Very many thanks for your letter of Jan 11 which I got a fortnight ago, & since then we have had no mails, though there are rumours of one arriving tomorrow. So Jim has really sailed, & Hong Kong is quite a good place I believe, & I have always heard fellows say they like it. A new part of the world for him anyway. I can’t quite understand how Topher has managed to get a job with Dick, but I suppose many things are possible now that one never thought of before.

Please apologise to the family for my not having written much, but I have been frighfully busy these last few days. I have managed to get out for a few games of tennis & have been out to dinner once or twice, on Sunday picnics with the Ricketts, but otherwise I have been pretty hard at work.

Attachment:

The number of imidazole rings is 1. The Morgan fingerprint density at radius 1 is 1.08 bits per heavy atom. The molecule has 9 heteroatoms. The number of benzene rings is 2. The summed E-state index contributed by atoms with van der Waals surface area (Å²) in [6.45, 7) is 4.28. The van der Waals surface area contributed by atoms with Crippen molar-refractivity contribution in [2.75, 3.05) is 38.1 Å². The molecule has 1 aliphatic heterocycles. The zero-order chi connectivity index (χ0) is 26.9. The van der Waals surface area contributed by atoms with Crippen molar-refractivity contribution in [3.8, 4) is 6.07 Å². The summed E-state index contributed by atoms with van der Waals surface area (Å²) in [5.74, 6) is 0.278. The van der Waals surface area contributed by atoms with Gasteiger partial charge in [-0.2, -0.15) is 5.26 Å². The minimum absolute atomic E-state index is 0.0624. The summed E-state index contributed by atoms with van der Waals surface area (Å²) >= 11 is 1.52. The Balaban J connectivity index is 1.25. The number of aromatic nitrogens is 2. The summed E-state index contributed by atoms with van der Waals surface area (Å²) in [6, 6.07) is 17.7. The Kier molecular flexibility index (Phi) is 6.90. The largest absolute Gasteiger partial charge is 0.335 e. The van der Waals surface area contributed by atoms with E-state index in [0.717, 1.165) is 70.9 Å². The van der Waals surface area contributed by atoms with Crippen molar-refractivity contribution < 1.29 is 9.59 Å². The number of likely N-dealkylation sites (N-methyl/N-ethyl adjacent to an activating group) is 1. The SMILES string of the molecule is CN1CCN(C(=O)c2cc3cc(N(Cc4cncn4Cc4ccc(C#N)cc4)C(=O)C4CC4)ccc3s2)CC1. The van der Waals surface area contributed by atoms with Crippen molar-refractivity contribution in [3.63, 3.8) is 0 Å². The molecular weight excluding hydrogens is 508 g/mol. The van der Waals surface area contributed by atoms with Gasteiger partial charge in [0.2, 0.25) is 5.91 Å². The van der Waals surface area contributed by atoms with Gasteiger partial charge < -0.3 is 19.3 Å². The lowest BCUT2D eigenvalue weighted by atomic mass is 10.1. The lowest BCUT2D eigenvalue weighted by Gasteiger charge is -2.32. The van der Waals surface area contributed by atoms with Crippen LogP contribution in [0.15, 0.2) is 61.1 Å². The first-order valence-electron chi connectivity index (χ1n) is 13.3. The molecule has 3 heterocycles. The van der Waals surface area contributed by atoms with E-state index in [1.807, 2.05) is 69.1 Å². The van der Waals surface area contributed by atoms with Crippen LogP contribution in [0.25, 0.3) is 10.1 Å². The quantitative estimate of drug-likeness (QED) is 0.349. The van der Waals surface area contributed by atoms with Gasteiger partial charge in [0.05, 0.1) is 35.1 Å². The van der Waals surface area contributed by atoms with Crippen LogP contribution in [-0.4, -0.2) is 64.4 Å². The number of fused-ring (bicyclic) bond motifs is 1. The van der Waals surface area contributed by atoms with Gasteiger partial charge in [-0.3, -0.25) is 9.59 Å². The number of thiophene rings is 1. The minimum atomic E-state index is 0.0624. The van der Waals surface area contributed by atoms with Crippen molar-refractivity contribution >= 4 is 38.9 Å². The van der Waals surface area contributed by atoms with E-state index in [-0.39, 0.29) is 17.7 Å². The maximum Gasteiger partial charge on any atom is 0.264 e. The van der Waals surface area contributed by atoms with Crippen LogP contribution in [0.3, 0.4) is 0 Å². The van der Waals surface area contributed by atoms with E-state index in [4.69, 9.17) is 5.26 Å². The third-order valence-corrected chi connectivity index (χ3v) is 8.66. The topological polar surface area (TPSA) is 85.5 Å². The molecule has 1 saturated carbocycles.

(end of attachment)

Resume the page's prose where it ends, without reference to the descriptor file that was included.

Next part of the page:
I am under orders for Mesopotamia, & we shall probably start about the middle of next month, but of course we don’t know yet. But please don’t worry, mother, I’ll be all right & will take great care of myself. Conditions out there have improved out of all knowledge, & now ice & electric fans & magnificently equipped hospitals are the order of the day, & they are sparing no money or trouble to make no mistakes this time. It is a picnic compared to what it was, & though I expect there are many discomforts still, & there simply must be on a campaign like this, yet it’s ever so much better than it was and not a bad place at all.